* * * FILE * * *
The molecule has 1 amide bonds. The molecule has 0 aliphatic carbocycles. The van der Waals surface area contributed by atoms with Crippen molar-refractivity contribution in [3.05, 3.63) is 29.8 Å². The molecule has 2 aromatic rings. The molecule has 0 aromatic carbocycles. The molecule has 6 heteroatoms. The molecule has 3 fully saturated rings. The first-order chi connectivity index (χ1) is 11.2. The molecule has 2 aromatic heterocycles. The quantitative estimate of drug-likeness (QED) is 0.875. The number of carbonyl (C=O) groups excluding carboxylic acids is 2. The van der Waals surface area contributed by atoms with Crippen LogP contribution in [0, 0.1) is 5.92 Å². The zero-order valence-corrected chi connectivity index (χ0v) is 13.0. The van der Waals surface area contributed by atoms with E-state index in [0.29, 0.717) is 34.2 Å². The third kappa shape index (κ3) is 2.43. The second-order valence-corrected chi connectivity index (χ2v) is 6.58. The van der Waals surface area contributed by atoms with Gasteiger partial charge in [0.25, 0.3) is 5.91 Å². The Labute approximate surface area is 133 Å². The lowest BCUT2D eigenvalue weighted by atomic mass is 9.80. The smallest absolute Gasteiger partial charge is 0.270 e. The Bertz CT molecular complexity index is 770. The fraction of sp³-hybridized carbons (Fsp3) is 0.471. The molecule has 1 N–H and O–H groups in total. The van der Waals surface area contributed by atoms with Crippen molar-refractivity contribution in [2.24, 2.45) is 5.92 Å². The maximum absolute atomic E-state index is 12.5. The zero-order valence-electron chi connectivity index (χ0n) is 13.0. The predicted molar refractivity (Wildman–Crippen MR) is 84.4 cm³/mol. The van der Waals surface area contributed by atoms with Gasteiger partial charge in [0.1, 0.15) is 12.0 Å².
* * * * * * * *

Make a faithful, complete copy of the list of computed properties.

The molecule has 1 amide bonds. The molecule has 0 aliphatic carbocycles. The van der Waals surface area contributed by atoms with Crippen molar-refractivity contribution in [3.05, 3.63) is 29.8 Å². The molecule has 2 aromatic rings. The molecule has 0 aromatic carbocycles. The molecule has 6 heteroatoms. The molecule has 3 fully saturated rings. The first-order chi connectivity index (χ1) is 11.2. The molecule has 2 aromatic heterocycles. The quantitative estimate of drug-likeness (QED) is 0.875. The number of carbonyl (C=O) groups excluding carboxylic acids is 2. The van der Waals surface area contributed by atoms with Crippen LogP contribution in [0, 0.1) is 5.92 Å². The zero-order valence-corrected chi connectivity index (χ0v) is 13.0. The van der Waals surface area contributed by atoms with E-state index in [0.29, 0.717) is 34.2 Å². The third kappa shape index (κ3) is 2.43. The second-order valence-corrected chi connectivity index (χ2v) is 6.58. The van der Waals surface area contributed by atoms with Gasteiger partial charge in [0.25, 0.3) is 5.91 Å². The Labute approximate surface area is 133 Å². The lowest BCUT2D eigenvalue weighted by atomic mass is 9.80. The smallest absolute Gasteiger partial charge is 0.270 e. The Bertz CT molecular complexity index is 770. The fraction of sp³-hybridized carbons (Fsp3) is 0.471. The molecule has 1 N–H and O–H groups in total. The van der Waals surface area contributed by atoms with Crippen molar-refractivity contribution in [2.24, 2.45) is 5.92 Å². The maximum absolute atomic E-state index is 12.5. The zero-order valence-electron chi connectivity index (χ0n) is 13.0. The predicted molar refractivity (Wildman–Crippen MR) is 84.4 cm³/mol. The van der Waals surface area contributed by atoms with Gasteiger partial charge in [0.1, 0.15) is 12.0 Å².